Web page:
COLUMBIA, S.C., Sept. 2 (UPI) -- A gay couple from South Carolina filed a lawsuit against the state, challenging a state law and state constitutional amendment that ban same-sex marriages.
The federal lawsuit was filed in Columbia last week by Katherine Bradacs and Tracie Goodwin, who were legally married in Washington, D.C., The State, Columbia, S.C., reported.
South Carolina Gov. Nikki Haley and State Attorney General Alan Wilson are named as defendants in the suit, which challenges South Carolina's Defense of Marriage Law and a 2006 amendment to the state Constitution that bans same-sex marriage.
The law, which was passed by the S.C. House of Representatives by an 82-0 vote in 1996, states that "a marriage between persons of the same sex is void ab initio (from the start) and against the public policy of this state."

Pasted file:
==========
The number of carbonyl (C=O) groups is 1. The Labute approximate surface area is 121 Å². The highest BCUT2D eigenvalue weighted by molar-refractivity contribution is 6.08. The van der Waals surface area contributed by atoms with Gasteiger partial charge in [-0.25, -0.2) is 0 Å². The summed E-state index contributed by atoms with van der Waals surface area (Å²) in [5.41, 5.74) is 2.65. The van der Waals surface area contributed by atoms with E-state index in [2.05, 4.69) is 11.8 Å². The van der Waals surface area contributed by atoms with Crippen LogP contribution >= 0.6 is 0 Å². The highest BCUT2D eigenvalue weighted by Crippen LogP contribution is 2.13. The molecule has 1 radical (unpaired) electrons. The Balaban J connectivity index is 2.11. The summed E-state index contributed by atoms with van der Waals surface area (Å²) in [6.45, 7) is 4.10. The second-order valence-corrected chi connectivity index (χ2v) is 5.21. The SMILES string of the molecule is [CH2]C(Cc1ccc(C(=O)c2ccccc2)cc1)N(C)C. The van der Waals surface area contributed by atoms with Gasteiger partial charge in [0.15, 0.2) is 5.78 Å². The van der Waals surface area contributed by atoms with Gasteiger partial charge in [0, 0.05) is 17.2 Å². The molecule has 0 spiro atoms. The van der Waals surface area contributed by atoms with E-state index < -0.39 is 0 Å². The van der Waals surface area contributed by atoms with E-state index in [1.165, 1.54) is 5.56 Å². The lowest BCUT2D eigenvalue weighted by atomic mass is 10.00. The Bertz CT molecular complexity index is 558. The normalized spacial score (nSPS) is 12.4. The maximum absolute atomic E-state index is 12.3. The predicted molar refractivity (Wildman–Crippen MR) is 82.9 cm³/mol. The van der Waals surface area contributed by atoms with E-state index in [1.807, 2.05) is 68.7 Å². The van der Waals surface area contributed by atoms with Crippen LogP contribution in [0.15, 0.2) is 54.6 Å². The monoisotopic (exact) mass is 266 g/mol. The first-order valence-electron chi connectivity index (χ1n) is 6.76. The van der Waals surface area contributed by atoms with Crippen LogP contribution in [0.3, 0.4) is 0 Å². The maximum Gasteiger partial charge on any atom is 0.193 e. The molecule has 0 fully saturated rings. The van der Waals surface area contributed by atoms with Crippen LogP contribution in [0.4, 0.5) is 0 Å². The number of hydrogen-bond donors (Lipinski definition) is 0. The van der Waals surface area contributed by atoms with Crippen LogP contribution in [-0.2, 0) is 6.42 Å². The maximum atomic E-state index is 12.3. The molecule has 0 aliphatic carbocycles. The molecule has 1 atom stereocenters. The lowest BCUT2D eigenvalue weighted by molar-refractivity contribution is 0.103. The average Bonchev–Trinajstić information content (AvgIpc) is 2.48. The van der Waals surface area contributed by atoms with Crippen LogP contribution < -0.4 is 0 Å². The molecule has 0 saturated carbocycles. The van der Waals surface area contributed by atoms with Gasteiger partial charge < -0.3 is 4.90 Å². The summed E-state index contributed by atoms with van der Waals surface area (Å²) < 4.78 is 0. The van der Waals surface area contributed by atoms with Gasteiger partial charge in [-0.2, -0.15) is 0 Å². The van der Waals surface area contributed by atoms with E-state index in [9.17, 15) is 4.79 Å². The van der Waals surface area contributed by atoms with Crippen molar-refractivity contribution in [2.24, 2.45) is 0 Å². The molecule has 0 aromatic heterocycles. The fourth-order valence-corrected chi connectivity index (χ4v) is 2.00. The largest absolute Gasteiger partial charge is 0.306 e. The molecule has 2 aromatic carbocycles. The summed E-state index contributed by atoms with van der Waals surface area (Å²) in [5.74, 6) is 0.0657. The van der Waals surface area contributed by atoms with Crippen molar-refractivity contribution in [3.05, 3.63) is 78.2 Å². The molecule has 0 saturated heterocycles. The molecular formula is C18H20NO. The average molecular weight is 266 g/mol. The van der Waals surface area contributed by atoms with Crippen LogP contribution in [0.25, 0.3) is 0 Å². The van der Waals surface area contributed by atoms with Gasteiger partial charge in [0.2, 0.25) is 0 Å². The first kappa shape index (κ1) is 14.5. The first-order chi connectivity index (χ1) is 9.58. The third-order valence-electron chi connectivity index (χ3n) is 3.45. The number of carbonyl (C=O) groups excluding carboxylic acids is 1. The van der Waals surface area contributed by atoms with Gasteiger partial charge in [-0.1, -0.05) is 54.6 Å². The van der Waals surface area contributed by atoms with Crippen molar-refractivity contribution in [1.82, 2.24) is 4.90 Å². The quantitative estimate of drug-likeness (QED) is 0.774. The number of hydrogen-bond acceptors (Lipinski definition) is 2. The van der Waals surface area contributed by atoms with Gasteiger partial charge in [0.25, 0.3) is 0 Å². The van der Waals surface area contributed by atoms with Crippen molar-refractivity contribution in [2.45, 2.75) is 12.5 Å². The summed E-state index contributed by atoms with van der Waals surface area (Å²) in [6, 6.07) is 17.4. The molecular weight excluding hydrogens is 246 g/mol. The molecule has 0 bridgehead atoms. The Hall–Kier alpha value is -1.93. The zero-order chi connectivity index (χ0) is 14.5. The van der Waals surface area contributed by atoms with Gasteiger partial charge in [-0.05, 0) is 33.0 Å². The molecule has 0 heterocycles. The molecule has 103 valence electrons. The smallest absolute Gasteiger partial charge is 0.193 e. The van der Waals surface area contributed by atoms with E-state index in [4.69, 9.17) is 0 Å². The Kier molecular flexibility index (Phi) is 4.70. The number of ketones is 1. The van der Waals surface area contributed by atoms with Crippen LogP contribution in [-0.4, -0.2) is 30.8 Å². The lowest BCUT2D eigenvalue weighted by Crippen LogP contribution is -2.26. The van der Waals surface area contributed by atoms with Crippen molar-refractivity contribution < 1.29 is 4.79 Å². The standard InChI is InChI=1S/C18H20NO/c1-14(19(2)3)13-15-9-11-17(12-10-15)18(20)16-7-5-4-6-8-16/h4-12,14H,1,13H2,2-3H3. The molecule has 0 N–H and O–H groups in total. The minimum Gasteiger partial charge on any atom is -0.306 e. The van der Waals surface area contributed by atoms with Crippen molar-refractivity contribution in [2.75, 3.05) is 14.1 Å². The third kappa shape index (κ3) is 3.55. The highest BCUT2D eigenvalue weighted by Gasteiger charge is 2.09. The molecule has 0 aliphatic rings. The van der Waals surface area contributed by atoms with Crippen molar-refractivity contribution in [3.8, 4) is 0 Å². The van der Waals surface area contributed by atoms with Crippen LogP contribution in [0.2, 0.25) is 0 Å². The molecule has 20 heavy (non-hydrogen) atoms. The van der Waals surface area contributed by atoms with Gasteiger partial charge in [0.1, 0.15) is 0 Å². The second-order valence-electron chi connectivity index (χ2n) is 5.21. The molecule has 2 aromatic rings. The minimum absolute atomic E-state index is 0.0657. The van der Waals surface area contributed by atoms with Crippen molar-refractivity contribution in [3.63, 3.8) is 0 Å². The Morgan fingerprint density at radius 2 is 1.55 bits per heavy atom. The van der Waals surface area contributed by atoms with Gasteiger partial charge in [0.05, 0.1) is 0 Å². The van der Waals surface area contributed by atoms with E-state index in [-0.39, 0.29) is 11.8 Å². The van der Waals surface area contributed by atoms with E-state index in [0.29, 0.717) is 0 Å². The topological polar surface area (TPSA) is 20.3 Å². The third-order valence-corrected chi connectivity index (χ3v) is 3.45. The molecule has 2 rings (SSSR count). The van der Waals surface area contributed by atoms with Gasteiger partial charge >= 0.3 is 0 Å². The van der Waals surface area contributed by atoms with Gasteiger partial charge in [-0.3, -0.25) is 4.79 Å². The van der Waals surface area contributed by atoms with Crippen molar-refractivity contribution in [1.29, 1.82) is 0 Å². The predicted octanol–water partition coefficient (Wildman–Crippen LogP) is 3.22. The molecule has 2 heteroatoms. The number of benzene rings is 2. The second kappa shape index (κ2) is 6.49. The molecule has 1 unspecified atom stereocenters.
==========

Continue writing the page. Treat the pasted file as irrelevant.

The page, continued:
The constitutional amendment bars same-sex marriages that are legal in other states from being recognized in South Carolina.
"Although plaintiffs Bradacs and Goodwin were legally married in the District of Columbia on April 6, 2012 ... they are treated as legal strangers in their home state of South Carolina," the lawsuit stated.
"This suit is really about equal treatment of all South Carolina citizens under the law," said attorney John Nichols, who represents the plaintiffs. "We should value people who want to live in a committed relationship, regardless of gender."
Judge Joe Anderson will preside over the case, which will be heard without a jury. No hearing has been set.
Haley and Wilson have not yet commented on the lawsuit.